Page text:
by Terry Nathan
Small and independent publishers know too well that many key partners in this industry do not pay close enough attention to their needs—wholesalers, distributors, chain stores, trade shows, online retailers, trade magazines, and large publishers, just to name a few. As the head of a group representing the interests of small and independent publishers, I am often challenged to contact some of these big companies to voice our members’ concerns, and many times our concerns fall on deaf ears.
Of course, that does not deter me from continuing to let our voice be heard, and it doesn’t change the fact that independent publishing is alive and well, regardless of the impact of any giant trading partner. But it takes a courageous, open-minded person to see through the bureaucratic blindfold that keeps so many people inside large corporations fixated on the bottom line.
Jean Srnecz, senior vice president of merchandising at Baker & Taylor, who died in the crash of Flight 3407 on February 12, was one of these people, and it is a great honor to dedicate this month’s column to her.
Here are some tributes from members:
Independent publishers, and publishers of all types and sizes, have lost a true and valued friend. For the 30 years that I had known Jean Srnecz, she embodied the best of our industry. She was particularly open to, and interested in, what independent publishers had to say and went out of her way to advise and guide them. Jean’s integrity and wonderful personality, her assistance and her friendship to so many in the industry will truly be missed.
Tom Woll, President
Cross River Publishing Consultants, Inc.
Jean Srnecz’s loss is heartbreaking. As long as I can recall my association with PMA/IBPA, Jean Srencz was the face and voice of Baker & Taylor, looking for ways to help independent publishers learn how to use the distribution system to mutual benefit. I met Jean many times at PMA/IBPA panels and those of other industry trade organizations, and she was always ready to share information with candor, good humor, and helpfulness. She made dealing with Baker & Taylor an experience that enabled every publisher, no matter how small, to feel respected. I will miss seeing her, but she will remain in memory with every mention of Baker & Taylor.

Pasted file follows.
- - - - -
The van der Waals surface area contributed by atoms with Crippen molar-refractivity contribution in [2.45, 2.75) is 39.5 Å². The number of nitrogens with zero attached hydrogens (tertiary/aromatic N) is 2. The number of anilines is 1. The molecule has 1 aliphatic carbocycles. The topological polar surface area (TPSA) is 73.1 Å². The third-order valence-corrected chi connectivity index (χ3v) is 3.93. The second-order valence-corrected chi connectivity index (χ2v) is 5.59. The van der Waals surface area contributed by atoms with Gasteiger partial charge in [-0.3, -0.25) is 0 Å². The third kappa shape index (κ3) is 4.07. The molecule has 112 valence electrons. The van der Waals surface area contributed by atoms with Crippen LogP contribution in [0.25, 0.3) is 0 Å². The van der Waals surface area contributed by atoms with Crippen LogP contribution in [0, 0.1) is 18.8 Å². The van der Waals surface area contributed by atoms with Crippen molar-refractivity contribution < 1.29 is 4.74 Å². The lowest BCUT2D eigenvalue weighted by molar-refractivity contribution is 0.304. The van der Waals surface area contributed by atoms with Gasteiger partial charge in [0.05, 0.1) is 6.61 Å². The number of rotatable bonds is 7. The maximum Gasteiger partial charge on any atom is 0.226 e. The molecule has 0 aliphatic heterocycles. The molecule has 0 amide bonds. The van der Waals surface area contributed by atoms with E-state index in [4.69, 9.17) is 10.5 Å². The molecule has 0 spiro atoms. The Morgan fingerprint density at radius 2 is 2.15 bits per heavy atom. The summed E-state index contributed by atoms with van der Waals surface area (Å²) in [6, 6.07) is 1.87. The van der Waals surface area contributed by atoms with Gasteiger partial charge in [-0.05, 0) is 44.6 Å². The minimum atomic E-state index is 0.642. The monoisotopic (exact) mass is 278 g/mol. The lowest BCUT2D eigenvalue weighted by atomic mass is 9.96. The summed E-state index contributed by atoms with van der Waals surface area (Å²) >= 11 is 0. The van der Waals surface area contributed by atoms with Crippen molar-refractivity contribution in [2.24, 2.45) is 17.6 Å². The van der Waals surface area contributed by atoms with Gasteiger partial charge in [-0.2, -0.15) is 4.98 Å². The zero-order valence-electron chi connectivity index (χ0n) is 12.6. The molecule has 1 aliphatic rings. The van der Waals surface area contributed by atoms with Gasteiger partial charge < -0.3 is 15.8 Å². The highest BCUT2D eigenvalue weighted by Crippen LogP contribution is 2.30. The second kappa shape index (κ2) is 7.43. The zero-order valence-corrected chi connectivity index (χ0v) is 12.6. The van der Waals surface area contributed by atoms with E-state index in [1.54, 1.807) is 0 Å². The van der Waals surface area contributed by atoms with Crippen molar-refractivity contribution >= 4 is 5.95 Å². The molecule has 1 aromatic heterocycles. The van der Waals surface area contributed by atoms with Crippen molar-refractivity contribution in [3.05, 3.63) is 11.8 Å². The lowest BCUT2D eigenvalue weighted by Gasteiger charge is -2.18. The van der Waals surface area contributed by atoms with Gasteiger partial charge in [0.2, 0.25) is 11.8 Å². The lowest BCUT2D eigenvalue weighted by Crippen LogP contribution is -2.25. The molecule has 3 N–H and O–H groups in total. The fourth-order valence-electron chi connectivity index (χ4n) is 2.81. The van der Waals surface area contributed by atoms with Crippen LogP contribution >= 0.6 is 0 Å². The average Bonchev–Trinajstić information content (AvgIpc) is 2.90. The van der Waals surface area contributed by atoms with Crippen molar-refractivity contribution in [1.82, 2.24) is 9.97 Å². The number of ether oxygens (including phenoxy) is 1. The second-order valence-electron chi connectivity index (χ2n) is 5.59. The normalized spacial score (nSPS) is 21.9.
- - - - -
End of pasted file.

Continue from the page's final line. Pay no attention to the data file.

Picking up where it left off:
Gene Schwartz, Editor at Large
Malden on Hudson, NY
Here in Buffalo, the whole city and its surrounding areas are feeling an overwhelming sadness for the victims of Flight 3407. As a new author and publisher from the area, I want to offer my personal expression of sympathy for your loss of your friend Jean.
Dayle Lynn Pomerantz
I first met Jean sometime during the late ’70s or early ’80s, probably in the old B&T building on Kirby Avenue in Somerville. Throughout the following years (many more than I had realized until I did the math), Jean never failed to make time for me, however large or small the publishing house I represented. And there have been a few: Yale, Harvard, Blackwells, University of California Press, Island Press, and now Potomac Books. Jean always seemed to have a snapshot of how our list was doing, suggestions for what we could do better, and of course an avid interest in any industry news I had to share.
Whether by accident or design, I think one of her favorite schemes was to pair me up with new buyers from time to time, just to see how they would handle a perennially enthusiastic sales rep. After the initial introduction to the new buyer, Jean would disappear. But invariably, halfway through the list, she would reappear in the buyer’s cubicle, and gently but firmly admonish the buyer not to “go overboard” on my list. This exchange was always delivered with an impish smile, and a pat on the shoulder to reassure me the iron hand had a velvet glove. Later, she would ask me how I thought the buyer had handled the list. On that score, I figured diplomacy was always the best tack.